According to World Health Organization (WHO), a pandemic is “the worldwide spread of a new disease.” Since times immemorial, human beings are fighting infectious diseases that emerged in the form of a pandemic. In 2020, Covid-19 has shown how helpless we can get during such an outbreak. It is yet another example of a pandemic and when the world will recover completely, no one knows, although vaccines have been introduced in the market. Moreover, the pandemic situation has brought many changes in the way society functions. Like covid-19, other pandemics have also reshaped societies in the past. These pandemics have killed millions of people and affected empires and democracies alike. Here is a list of a few such pandemics that shocked humans before the covid-19 situation. These outbreaks were simply massive in scale and were very dangerous. Thankfully, humans fought well and survived through each pandemic situation.
The Black Death (also known as the Pestilence, the Great Mortality, or the Plague) was a bubonic plague pandemic occurring in Afro-Eurasia from 1346–53. It is the most fatal pandemic recorded in human history, resulting in the deaths of up to 75–200 million people in Eurasia and North Africa, peaking in Europe from 1347 to 1351. Bubonic plague is caused by the bacterium Yersinia pestis, but it may also cause septicaemic or pneumonic plagues.
The Spanish flu, also known as the 1918 influenza pandemic, was an unusually deadly influenza pandemic caused by the H1N1 influenza A virus. Lasting from February 1918 to April 1920, it infected 500 million people – about a third of the world’s population at the time – in four successive waves. The death toll is typically estimated to have been somewhere between 20 million and 50 million, although estimates range from a conservative 17 million to a possible high of 100 million, making it one of the deadliest pandemics in human history.
The Plague of Justinian or Justinianic Plague (541–549 AD) was the beginning of the first plague pandemic, the first Old World pandemic of plague, the contagious disease caused by the bacterium Yersinia pestis. The disease afflicted the entire Mediterranean Basin, Europe, and the Near East, severely affecting the Sasanian Empire and the Roman Empire and especially its capital, Constantinople. The plague is named for the Roman emperor in Constantinople, Justinian I (r. 527–565) who, according to his court historian Procopius, contracted the disease and recovered in 542, at the height of the epidemic which killed about a fifth of the population in the imperial capital. The contagion arrived in Roman Egypt in 541, spread around the Mediterranean Sea until 544, and persisted in Northern Europe and the Arabian Peninsula, until 549.
HIV/AIDS, or Human Immunodeficiency Virus, is considered by some authors a global pandemic. However, the WHO currently uses the term ‘global epidemic’ to describe HIV. As of 2018, approximately 37.9 million people are infected with HIV globally. There were about 770,000 deaths from AIDS in 2018. The 2015 Global Burden of Disease Study, in a report published in The Lancet, estimated that the global incidence of HIV infection peaked in 1997 at 3.3 million per year. Global incidence fell rapidly from 1997 to 2005, to about 2.6 million per year, but remained stable from 2005 to 2015.
The third plague pandemic was a major bubonic plague pandemic that began in Yunnan, China, in 1855 during the fifth year of the Xianfeng Emperor of the Qing dynasty. This episode of bubonic plague spread to all inhabited continents, and ultimately led to more than 12 million (perhaps 15 million) deaths in India and China, with about 10 million killed in India alone, making it one of the deadliest pandemics in history. According to the World Health Organization, the pandemic was considered active until 1960, when worldwide casualties dropped to 200 per year. Plague deaths have continued at a lower level for every year since.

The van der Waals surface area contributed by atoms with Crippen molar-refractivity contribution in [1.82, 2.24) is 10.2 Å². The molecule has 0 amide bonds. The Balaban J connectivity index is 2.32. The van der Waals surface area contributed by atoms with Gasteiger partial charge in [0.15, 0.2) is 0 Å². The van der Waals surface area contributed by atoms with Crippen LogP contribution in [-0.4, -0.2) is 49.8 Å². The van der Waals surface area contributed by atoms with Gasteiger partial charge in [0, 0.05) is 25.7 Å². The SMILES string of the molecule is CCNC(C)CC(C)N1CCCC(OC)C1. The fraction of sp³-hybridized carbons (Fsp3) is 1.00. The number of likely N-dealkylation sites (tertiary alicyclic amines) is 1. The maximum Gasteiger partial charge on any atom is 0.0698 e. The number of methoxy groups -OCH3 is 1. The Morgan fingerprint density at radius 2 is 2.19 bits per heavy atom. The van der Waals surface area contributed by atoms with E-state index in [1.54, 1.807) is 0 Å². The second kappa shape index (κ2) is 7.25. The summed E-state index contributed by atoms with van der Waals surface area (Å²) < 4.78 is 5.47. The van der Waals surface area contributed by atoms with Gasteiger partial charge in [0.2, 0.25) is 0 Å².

1545-48 / 1576-80
The cocoliztli epidemic or the great pestilence is a term given to millions of deaths in the territory of New Spain in present-day Mexico in the 16th century attributed to one or more illnesses collectively called cocoliztli, a mysterious illness characterized by high fevers and bleeding. It ravaged the Mexican highlands in epidemic proportions. The disease became known as Cocoliztli by the native Aztecs, and had devastating effects on the area’s demography, particularly for the indigenous people. Based on the death toll, this outbreak is often referred to as the worst disease epidemic in the history of Mexico. Subsequent outbreaks continued to baffle both Spanish and native doctors, with little consensus among modern researchers on the pathogenesis. However, recent bacterial genomic studies have suggested that Salmonella, specifically a serotype of Salmonella enterica known as Paratyphi C, was at least partially responsible for this initial outbreak. It might have also been an indigenous viral hemorrhagic fever, perhaps exacerbated by the worst droughts to affect that region in 500 years, as well as living conditions for indigenous peoples of Mexico in the wake of the Spanish conquest (c. 1519).
The Antonine Plague of 165 to 180 AD, also known as the Plague of Galen (after Galen, the physician who described it), was an ancient pandemic brought to the Roman Empire by troops who were returning from campaigns in the Near East. Scholars have suspected it to have been either smallpox or measles. The plague may have claimed the life of a Roman emperor, Lucius Verus, who died in 169 and was the co-regent of Marcus Aurelius. The two emperors had risen to the throne by virtue of being adopted by the previous emperor, Antoninus Pius, and as a result, their family name, Antoninus, has become associated with the pandemic.